Over coffee, Schur tells me that some Goth kids come from wealthy families. Goth isn't a necessity, it's a privilege. When you get involved, you get heavily involved. You get a false ID and sneak out and go to clubs and buy frilly clothes and meet everybody in the cozy, gloomy little circuit. Then, three years later, you get heavily bored and drop out. Schur did that. Not that he didn't keep some of the stuff. He still wears a skirt. Because he is self-assured, because he has a good career in computer graphics, because he works as a video director with successful bands like Skinny Puppu, because he has moved on, the Goth trappings look goon on him. It seems being undead for a little while was worthwhile.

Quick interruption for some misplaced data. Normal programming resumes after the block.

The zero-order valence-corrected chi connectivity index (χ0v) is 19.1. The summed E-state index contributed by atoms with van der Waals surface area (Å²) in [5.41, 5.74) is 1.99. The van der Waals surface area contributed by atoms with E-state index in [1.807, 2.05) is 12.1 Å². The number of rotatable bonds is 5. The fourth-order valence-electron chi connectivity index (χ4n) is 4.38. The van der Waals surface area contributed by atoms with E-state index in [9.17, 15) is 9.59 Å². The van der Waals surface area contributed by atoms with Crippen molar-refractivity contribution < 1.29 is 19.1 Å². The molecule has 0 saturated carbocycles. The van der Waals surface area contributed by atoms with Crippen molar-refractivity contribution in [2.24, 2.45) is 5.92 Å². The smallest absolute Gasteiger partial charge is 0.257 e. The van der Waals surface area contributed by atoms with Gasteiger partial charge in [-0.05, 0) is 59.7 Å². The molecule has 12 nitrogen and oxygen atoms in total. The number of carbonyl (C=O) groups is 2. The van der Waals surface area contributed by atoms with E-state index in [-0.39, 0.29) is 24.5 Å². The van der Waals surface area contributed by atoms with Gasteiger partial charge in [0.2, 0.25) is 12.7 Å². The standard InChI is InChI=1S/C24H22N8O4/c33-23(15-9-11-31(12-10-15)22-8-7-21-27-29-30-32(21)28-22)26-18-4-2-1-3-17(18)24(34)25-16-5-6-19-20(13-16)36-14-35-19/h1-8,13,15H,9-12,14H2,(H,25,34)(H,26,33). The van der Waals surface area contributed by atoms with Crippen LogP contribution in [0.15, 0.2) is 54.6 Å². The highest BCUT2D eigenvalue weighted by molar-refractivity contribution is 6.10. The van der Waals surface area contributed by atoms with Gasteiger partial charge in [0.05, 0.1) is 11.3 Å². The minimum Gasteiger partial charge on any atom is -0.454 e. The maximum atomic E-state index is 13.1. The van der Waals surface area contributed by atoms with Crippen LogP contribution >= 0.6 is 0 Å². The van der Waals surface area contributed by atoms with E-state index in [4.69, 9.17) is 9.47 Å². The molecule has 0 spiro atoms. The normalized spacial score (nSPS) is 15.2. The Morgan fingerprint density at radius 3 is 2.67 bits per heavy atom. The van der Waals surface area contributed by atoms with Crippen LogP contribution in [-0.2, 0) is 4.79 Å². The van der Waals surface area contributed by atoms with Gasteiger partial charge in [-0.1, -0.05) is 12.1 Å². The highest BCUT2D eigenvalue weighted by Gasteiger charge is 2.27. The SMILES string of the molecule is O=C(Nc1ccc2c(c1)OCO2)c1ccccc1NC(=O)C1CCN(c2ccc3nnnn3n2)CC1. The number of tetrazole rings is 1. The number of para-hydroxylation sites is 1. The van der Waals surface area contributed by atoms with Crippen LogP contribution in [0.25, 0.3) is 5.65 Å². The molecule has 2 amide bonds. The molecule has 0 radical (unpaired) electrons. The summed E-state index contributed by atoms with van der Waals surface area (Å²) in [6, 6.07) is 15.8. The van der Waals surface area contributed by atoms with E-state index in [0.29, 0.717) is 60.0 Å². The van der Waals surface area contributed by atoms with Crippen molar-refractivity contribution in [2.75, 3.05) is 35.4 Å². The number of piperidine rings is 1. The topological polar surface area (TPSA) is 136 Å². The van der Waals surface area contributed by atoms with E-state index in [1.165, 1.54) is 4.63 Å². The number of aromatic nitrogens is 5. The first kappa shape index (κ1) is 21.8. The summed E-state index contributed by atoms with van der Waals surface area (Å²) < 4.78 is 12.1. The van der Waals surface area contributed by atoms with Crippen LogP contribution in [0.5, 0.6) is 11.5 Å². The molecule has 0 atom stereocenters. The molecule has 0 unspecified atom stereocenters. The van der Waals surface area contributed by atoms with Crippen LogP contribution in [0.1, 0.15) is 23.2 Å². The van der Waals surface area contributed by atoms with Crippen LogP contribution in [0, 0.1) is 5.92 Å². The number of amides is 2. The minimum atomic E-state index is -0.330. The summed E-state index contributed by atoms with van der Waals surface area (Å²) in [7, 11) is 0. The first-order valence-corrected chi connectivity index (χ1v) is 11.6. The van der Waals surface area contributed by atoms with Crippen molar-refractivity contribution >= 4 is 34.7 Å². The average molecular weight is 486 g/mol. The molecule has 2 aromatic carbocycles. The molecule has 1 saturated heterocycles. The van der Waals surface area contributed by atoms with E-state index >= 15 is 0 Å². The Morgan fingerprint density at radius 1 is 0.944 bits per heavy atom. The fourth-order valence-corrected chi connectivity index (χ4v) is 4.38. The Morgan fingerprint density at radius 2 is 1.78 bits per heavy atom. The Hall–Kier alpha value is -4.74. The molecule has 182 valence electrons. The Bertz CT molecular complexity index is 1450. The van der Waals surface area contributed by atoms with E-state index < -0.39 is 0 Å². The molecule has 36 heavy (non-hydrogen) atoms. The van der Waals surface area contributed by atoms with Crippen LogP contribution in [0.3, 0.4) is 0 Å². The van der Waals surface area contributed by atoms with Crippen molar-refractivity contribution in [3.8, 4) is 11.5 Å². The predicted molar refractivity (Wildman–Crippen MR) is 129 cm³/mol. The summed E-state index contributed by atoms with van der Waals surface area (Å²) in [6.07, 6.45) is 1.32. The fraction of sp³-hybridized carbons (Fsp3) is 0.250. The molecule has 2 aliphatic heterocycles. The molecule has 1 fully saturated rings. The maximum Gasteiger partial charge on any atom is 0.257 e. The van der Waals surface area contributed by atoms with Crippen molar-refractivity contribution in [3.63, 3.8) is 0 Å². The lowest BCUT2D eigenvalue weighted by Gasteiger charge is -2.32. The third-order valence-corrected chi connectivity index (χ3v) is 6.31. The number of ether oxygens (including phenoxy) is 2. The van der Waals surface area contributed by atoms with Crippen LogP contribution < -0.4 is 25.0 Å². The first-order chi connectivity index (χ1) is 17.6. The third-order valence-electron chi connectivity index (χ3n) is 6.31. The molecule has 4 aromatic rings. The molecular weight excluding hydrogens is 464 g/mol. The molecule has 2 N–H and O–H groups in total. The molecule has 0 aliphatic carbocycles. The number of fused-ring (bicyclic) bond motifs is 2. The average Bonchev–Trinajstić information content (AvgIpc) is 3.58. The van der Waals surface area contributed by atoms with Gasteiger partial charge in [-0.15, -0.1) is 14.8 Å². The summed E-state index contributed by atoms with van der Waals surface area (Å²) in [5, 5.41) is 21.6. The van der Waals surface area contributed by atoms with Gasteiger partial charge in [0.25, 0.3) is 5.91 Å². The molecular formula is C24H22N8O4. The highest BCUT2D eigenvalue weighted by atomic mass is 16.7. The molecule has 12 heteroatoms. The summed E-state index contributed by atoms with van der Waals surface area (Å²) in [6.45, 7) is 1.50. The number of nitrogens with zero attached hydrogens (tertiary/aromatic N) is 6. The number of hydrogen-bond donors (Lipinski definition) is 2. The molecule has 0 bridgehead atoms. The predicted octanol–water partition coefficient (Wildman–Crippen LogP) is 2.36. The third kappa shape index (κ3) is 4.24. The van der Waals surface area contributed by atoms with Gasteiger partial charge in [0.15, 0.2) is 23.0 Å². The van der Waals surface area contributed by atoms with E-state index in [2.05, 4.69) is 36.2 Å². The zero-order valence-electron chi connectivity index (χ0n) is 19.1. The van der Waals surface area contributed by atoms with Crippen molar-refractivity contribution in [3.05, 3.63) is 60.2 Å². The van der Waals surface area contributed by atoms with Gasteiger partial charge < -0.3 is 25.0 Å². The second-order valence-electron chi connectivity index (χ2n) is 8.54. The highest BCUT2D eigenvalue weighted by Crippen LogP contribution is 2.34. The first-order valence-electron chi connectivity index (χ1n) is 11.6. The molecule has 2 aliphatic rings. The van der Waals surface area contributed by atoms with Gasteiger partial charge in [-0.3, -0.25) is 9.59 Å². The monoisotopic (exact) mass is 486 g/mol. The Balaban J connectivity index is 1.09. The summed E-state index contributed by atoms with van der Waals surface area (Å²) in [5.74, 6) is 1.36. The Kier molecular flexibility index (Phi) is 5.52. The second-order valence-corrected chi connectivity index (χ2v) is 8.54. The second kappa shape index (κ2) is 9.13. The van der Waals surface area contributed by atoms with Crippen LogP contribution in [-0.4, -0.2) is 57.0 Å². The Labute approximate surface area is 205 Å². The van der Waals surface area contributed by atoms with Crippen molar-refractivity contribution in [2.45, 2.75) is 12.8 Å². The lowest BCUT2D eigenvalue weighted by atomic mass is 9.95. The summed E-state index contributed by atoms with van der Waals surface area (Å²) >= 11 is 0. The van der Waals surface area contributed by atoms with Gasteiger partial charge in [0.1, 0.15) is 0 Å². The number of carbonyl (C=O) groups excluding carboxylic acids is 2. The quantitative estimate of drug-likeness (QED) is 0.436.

I ask Schur what it was like being part of the Goth scene. He can't really remember, he says. Later I ask a few other people. They too can't remember. At a club, I ask a few Goth Kids why they do it; they're too cool to really answer. Perhaps the question is inappropriate. Perhaps it's like calling someone out of a performance, like asking them to remember who they were when they were, quite deliberately, in character. To be not yourself for a little while. To be not alive for just a bit. To treat the world as a stage.